The sound was unmistakable. Echoing through the undulating hills of Italy Bagno Vignoni came the repeated hee-haws of a donkey. Cycling in Italy one becomes accustomed to the chiming of church bells on the hour and the wild barking of well fenced, albeit enthusiastic dogs.
However the call of a donkey leaves one with head slightly cocked questioning if lack of oxygen from a previous steep climb on the bike has produced auditory hallucinations.
Standing in the ancient village of Italy Bagno Vignoni, gazing at the thermal waters that have been used since Roman times, the braying became unmistakable. The mule was in our midst.
As we cycled from Italy Bagno Vignoni toward our lodging for the night Hotel Relais Osteria dell’Orcia, the curious hee-haw donkey talk reverberated in ever growing volume.
Built in the16th century, the hotel served as a horse and carriage station where pilgrims in centuries past sought rest on their way from Northern Europe to Rome. In some ways not so different from, some might say, deranged sweaty cyclists on their own pilgrimage of sorts.
I am delighted to report the accommodations have been beautifully renovated and there was no need to sleep in the hay barn.
Crossing the ancient, and thankfully fully restored, Peruzzi bridge, the donkey dialogue wafting over the Tuscan hills drew us closer to Osteria dell’Orcia.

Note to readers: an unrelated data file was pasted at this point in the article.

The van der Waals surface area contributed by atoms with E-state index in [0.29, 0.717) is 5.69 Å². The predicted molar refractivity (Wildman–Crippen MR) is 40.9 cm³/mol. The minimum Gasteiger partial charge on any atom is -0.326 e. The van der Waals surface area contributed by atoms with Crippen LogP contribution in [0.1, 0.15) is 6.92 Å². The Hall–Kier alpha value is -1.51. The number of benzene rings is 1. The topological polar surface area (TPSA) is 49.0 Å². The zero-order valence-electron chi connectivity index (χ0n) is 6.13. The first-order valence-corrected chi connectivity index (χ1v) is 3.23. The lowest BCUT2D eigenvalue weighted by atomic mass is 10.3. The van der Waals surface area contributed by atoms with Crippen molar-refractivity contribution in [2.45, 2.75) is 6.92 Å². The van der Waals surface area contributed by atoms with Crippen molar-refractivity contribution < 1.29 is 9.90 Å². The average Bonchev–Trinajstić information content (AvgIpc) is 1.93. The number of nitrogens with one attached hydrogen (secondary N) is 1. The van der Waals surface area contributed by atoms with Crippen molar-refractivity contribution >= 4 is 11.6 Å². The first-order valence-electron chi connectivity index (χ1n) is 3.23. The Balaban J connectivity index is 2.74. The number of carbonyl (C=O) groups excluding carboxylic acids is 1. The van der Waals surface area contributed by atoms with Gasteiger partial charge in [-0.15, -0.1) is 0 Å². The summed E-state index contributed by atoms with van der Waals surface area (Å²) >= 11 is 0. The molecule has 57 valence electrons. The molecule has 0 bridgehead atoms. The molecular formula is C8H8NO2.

In our travels we have seen hotels with chickens, cats, dogs, cows, goats and turkeys and can quickly understand why a hotel might have these animal associates for their business. But a donkey in modern day Italy?
Showing great restraint in expressing my curiosity I waited at least 30 seconds after meeting the owner of Hotel Relais Osteria dell’Orcia to ask the obvious.
“Why does your beautiful hotel have a donkey? If you don’t mind me asking of course?” A little manner mindedness bringing up the rear.
The owner gave a broad smile as he told of the grand plan some years ago to have a donkey on site to give rides to children. A rather unique amenity of an Italian hotel to draw families to stay.
Turns out that Mr. Donkey, who found his new home quite lovely, was less than enthralled with the concept of having a munchkin mounts on a regular basis. The owner thought better of the plan.
What the donkey seemed extraordinarily skilled at was hee-hawing his way to fame. Anyone within the vicinity of the Tuscan paradise of Bagno Vignoni is drawn to the sound by natural curiosity. Once on scene the donkey is happy to converse at decibel levels begging for ear protection.
Call him a guard donkey or the town crier, according the the owner, this mule marketing tool works like a charm. Once visitors have found the donkey, they can’t help but notice the beauty of the the setting and the marvelous hotel.
Who needs social media for advertising when you have a donkey?
Have you encountered any animals at hotels you have stayed at?
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